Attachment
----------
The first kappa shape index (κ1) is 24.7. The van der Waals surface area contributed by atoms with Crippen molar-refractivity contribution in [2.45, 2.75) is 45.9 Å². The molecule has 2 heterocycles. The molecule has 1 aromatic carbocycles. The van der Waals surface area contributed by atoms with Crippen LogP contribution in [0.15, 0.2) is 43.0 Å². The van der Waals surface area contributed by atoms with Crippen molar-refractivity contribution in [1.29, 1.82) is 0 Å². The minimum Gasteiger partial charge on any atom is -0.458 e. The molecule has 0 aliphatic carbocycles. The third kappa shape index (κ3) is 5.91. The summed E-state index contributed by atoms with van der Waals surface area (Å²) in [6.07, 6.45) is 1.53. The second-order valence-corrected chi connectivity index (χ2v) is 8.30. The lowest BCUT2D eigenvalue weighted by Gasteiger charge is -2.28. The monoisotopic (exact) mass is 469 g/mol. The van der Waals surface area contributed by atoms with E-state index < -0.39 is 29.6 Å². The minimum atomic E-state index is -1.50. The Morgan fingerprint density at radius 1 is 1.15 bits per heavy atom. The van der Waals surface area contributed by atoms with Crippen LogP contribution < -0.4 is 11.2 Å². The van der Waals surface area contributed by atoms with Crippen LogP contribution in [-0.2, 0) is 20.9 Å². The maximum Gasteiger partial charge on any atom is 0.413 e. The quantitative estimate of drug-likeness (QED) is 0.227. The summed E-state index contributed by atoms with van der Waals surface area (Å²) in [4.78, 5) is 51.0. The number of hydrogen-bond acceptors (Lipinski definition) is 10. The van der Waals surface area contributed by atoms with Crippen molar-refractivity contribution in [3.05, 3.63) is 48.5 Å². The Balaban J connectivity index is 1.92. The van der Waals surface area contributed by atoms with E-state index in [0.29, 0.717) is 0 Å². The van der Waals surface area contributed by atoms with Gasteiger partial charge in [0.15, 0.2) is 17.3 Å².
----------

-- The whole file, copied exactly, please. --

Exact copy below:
The first kappa shape index (κ1) is 24.7. The van der Waals surface area contributed by atoms with Crippen molar-refractivity contribution in [2.45, 2.75) is 45.9 Å². The molecule has 2 heterocycles. The molecule has 1 aromatic carbocycles. The van der Waals surface area contributed by atoms with Crippen LogP contribution in [0.15, 0.2) is 43.0 Å². The van der Waals surface area contributed by atoms with Crippen molar-refractivity contribution in [1.29, 1.82) is 0 Å². The minimum Gasteiger partial charge on any atom is -0.458 e. The molecule has 0 aliphatic carbocycles. The third kappa shape index (κ3) is 5.91. The summed E-state index contributed by atoms with van der Waals surface area (Å²) in [6.07, 6.45) is 1.53. The second-order valence-corrected chi connectivity index (χ2v) is 8.30. The lowest BCUT2D eigenvalue weighted by Gasteiger charge is -2.28. The monoisotopic (exact) mass is 469 g/mol. The van der Waals surface area contributed by atoms with E-state index < -0.39 is 29.6 Å². The minimum atomic E-state index is -1.50. The Morgan fingerprint density at radius 1 is 1.15 bits per heavy atom. The van der Waals surface area contributed by atoms with Crippen LogP contribution < -0.4 is 11.2 Å². The van der Waals surface area contributed by atoms with Crippen LogP contribution in [-0.2, 0) is 20.9 Å². The maximum Gasteiger partial charge on any atom is 0.413 e. The quantitative estimate of drug-likeness (QED) is 0.227. The summed E-state index contributed by atoms with van der Waals surface area (Å²) in [4.78, 5) is 51.0. The number of hydrogen-bond acceptors (Lipinski definition) is 10. The van der Waals surface area contributed by atoms with Crippen molar-refractivity contribution in [3.05, 3.63) is 48.5 Å². The Balaban J connectivity index is 1.92. The van der Waals surface area contributed by atoms with E-state index in [0.29, 0.717) is 0 Å². The van der Waals surface area contributed by atoms with Gasteiger partial charge in [0.15, 0.2) is 17.3 Å².